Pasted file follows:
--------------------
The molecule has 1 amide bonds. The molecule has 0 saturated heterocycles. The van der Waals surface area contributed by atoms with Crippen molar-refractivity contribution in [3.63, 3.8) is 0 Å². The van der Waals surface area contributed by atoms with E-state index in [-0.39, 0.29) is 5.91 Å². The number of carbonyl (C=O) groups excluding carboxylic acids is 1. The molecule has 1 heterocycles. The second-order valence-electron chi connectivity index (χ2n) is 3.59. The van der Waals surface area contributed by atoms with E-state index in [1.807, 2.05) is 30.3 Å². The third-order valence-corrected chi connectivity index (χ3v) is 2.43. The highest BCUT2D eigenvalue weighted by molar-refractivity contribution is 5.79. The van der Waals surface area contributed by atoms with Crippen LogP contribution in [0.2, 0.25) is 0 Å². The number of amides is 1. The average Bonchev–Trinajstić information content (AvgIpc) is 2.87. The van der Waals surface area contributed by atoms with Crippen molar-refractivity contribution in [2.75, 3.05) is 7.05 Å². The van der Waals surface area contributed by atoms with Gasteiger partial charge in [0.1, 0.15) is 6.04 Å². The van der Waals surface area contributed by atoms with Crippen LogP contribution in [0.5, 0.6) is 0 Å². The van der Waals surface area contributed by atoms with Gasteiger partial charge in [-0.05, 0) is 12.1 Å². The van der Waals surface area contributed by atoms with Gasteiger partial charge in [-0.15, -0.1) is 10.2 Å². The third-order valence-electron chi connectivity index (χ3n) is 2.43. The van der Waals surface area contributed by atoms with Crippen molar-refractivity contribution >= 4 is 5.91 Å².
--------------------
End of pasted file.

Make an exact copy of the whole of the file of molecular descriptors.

The molecule has 1 amide bonds. The molecule has 0 saturated heterocycles. The van der Waals surface area contributed by atoms with Crippen molar-refractivity contribution in [3.63, 3.8) is 0 Å². The van der Waals surface area contributed by atoms with E-state index in [-0.39, 0.29) is 5.91 Å². The number of carbonyl (C=O) groups excluding carboxylic acids is 1. The molecule has 1 heterocycles. The second-order valence-electron chi connectivity index (χ2n) is 3.59. The van der Waals surface area contributed by atoms with E-state index in [1.807, 2.05) is 30.3 Å². The third-order valence-corrected chi connectivity index (χ3v) is 2.43. The highest BCUT2D eigenvalue weighted by molar-refractivity contribution is 5.79. The van der Waals surface area contributed by atoms with Crippen LogP contribution in [0.2, 0.25) is 0 Å². The number of amides is 1. The average Bonchev–Trinajstić information content (AvgIpc) is 2.87. The van der Waals surface area contributed by atoms with Crippen molar-refractivity contribution in [2.75, 3.05) is 7.05 Å². The van der Waals surface area contributed by atoms with Gasteiger partial charge in [0.1, 0.15) is 6.04 Å². The van der Waals surface area contributed by atoms with Crippen LogP contribution in [0.5, 0.6) is 0 Å². The van der Waals surface area contributed by atoms with Gasteiger partial charge in [-0.05, 0) is 12.1 Å². The van der Waals surface area contributed by atoms with Gasteiger partial charge in [-0.15, -0.1) is 10.2 Å². The third-order valence-electron chi connectivity index (χ3n) is 2.43. The van der Waals surface area contributed by atoms with Crippen molar-refractivity contribution >= 4 is 5.91 Å².